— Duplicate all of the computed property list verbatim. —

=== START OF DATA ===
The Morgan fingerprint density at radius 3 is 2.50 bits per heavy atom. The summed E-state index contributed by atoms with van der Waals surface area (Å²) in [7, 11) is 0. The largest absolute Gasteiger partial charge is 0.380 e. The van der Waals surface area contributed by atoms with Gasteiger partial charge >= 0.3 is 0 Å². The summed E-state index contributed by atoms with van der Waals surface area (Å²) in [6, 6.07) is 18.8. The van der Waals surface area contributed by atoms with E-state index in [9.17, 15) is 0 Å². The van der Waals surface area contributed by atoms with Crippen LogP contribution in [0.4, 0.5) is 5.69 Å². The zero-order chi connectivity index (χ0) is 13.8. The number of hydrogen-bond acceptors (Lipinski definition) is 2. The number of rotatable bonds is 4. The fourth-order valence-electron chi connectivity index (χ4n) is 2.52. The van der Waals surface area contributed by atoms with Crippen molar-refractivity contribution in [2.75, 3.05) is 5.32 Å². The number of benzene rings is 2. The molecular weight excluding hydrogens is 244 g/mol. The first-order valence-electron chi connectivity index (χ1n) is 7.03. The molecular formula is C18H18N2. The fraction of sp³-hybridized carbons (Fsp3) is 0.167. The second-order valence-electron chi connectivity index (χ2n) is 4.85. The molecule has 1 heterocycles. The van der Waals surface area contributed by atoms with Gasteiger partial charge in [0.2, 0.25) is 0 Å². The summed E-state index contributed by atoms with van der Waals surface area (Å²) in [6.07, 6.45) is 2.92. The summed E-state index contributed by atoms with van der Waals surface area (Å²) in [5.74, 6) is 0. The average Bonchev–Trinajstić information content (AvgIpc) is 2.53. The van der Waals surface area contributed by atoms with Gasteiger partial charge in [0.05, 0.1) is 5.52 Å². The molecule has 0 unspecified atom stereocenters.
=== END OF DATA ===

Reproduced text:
The Morgan fingerprint density at radius 3 is 2.50 bits per heavy atom. The summed E-state index contributed by atoms with van der Waals surface area (Å²) in [7, 11) is 0. The largest absolute Gasteiger partial charge is 0.380 e. The van der Waals surface area contributed by atoms with Gasteiger partial charge >= 0.3 is 0 Å². The summed E-state index contributed by atoms with van der Waals surface area (Å²) in [6, 6.07) is 18.8. The van der Waals surface area contributed by atoms with E-state index in [9.17, 15) is 0 Å². The van der Waals surface area contributed by atoms with Crippen LogP contribution in [0.4, 0.5) is 5.69 Å². The zero-order chi connectivity index (χ0) is 13.8. The number of hydrogen-bond acceptors (Lipinski definition) is 2. The number of rotatable bonds is 4. The fourth-order valence-electron chi connectivity index (χ4n) is 2.52. The van der Waals surface area contributed by atoms with Crippen molar-refractivity contribution in [2.75, 3.05) is 5.32 Å². The number of benzene rings is 2. The molecular weight excluding hydrogens is 244 g/mol. The first-order valence-electron chi connectivity index (χ1n) is 7.03. The molecular formula is C18H18N2. The fraction of sp³-hybridized carbons (Fsp3) is 0.167. The second-order valence-electron chi connectivity index (χ2n) is 4.85. The molecule has 1 heterocycles. The van der Waals surface area contributed by atoms with Gasteiger partial charge in [0.2, 0.25) is 0 Å². The summed E-state index contributed by atoms with van der Waals surface area (Å²) in [6.07, 6.45) is 2.92. The summed E-state index contributed by atoms with van der Waals surface area (Å²) in [5.74, 6) is 0. The average Bonchev–Trinajstić information content (AvgIpc) is 2.53. The van der Waals surface area contributed by atoms with Gasteiger partial charge in [0.05, 0.1) is 5.52 Å². The molecule has 0 unspecified atom stereocenters.